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ERIC Number: ED523123
Record Type: Non-Journal
Publication Date: 2010
Pages: 143
Abstractor: As Provided
Reference Count: 0
ISBN: ISBN-978-1-1243-3608-4
ISSN: N/A
Measurement of Student Attitudes in First Year Engineering--A Mixed Methods Approach
Malik, Qaiser Hameed
ProQuest LLC, Ph.D. Dissertation, Michigan State University
This research study focused on freshman attitudes towards engineering in a newly implemented cornerstone sequence that emphasized holistic design experiences. The students' initial attitudes and changes in these attitudes were examined with the explanatory mixed methods approach that allows a sequential examination of the target population with two methods, using two sets of data, to investigate the treatment effects. In the quantitative phase, the study compared changes in freshman attitude towards engineering, between the new "design sequence" group (composed of freshmen in the cornerstone sequence) and the prior "traditional sequence" group (composed of all other freshmen), over the course of one semester. The data were collected in fall 2008 at two time intervals and changes in the two groups' attitudes were examined with repeated measures analysis of covariance models. The analyses reported here include data from 389 students out of the total population of 722 freshmen. The analyses revealed that engineering freshmen joined the program with positive or strongly positive attitudes towards engineering. Those strong attitudes were durable and resistant to change. Students in the design sequence group had higher ACT scores, enjoyed math and science the most, and did not believe engineering to be an exact science. However, no appreciable time-group interaction was observed. To validate the quantitative results, an interview protocol was developed to investigate initial freshman attitudes and changes, if any, that took place as a result of the new cornerstone sequence. One-on-one interviews with a sample of ten students out of the population of 272 freshmen revealed that freshmen in the cornerstone sequence entered the program full of enthusiasm and idealism, and with strongly positive attitudes towards engineering. The strong motivational factors included parental/teacher influences, childhood motivations, and high school extra-curricular experiences. The participants appreciated the team work and problem solving aspects of engineering; however, they reported negative experiences in the cornerstone sequence. Interestingly, their overall perception about engineering was not affected by any of the negative experiences. The qualitative phase substantiated the belief that strong attitudes are harder to change; they are durable, they have impact, and they are not significantly affected by a short treatment. The results of this mixed methods study indicate that changing student attitudes may not be an easy task. One must develop a better understanding of student attitudes in order to improve understanding of the fine-grained details of curriculum and its implementation to be able to develop more effective cornerstone design courses. Clearly, tight and focused quantitative studies complemented with a qualitative component provide a much broader and deeper insight into the learning that takes place in freshman courses. This research also documents the use of a longitudinal study to track the design sequence group and observe their performance in their junior and senior years. This would provide a better understanding of the long term effects of the new sequence. [The dissertation citations contained here are published with the permission of ProQuest LLC. Further reproduction is prohibited without permission. Copies of dissertations may be obtained by Telephone (800) 1-800-521-0600. Web page: http://www.proquest.com/en-US/products/dissertations/individuals.shtml.]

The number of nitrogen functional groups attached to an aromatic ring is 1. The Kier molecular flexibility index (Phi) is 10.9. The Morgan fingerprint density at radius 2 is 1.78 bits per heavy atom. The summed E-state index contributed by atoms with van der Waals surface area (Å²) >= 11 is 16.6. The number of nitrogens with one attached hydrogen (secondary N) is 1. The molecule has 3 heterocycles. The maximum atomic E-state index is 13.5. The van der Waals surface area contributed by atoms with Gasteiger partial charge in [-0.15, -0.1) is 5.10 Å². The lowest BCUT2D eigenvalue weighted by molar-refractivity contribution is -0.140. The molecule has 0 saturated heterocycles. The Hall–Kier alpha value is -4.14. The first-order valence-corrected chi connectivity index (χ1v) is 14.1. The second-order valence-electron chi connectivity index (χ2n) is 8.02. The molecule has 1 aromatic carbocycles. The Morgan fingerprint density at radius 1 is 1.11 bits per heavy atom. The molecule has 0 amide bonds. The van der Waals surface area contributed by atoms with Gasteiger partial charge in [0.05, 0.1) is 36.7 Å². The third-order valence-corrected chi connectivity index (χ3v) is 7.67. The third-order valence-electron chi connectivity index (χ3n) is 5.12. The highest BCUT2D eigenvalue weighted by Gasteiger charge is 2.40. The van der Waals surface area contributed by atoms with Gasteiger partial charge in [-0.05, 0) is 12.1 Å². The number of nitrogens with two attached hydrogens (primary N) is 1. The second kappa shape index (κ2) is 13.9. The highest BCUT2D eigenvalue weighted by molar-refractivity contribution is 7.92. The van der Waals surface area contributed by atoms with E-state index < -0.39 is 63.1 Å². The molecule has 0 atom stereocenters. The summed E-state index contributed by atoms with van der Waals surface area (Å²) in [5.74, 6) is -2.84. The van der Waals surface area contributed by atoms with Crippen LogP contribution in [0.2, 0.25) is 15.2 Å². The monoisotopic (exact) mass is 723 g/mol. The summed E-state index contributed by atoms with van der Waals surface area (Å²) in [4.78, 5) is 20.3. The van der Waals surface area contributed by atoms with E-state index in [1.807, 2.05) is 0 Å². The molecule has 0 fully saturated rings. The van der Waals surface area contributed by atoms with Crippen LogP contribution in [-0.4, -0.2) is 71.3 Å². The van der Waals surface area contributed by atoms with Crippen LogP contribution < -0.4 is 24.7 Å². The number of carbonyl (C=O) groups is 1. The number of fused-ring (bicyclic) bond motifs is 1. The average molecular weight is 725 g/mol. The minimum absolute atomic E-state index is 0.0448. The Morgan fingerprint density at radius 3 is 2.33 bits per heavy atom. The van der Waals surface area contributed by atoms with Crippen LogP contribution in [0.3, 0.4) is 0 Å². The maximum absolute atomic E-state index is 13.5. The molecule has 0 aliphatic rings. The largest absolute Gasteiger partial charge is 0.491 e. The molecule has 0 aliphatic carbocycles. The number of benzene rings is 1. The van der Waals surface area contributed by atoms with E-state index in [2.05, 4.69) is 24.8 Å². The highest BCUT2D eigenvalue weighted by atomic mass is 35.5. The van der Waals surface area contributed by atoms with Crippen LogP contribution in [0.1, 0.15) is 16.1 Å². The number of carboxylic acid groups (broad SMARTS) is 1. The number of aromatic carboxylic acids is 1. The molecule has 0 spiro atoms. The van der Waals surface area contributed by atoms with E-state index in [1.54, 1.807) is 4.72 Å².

ProQuest LLC. 789 East Eisenhower Parkway, P.O. Box 1346, Ann Arbor, MI 48106. Tel: 800-521-0600; Web site: http://www.proquest.com/en-US/products/dissertations/individuals.shtml
Publication Type: Dissertations/Theses - Doctoral Dissertations
Education Level: Higher Education
Audience: N/A
Language: English
Sponsor: N/A
Authoring Institution: N/A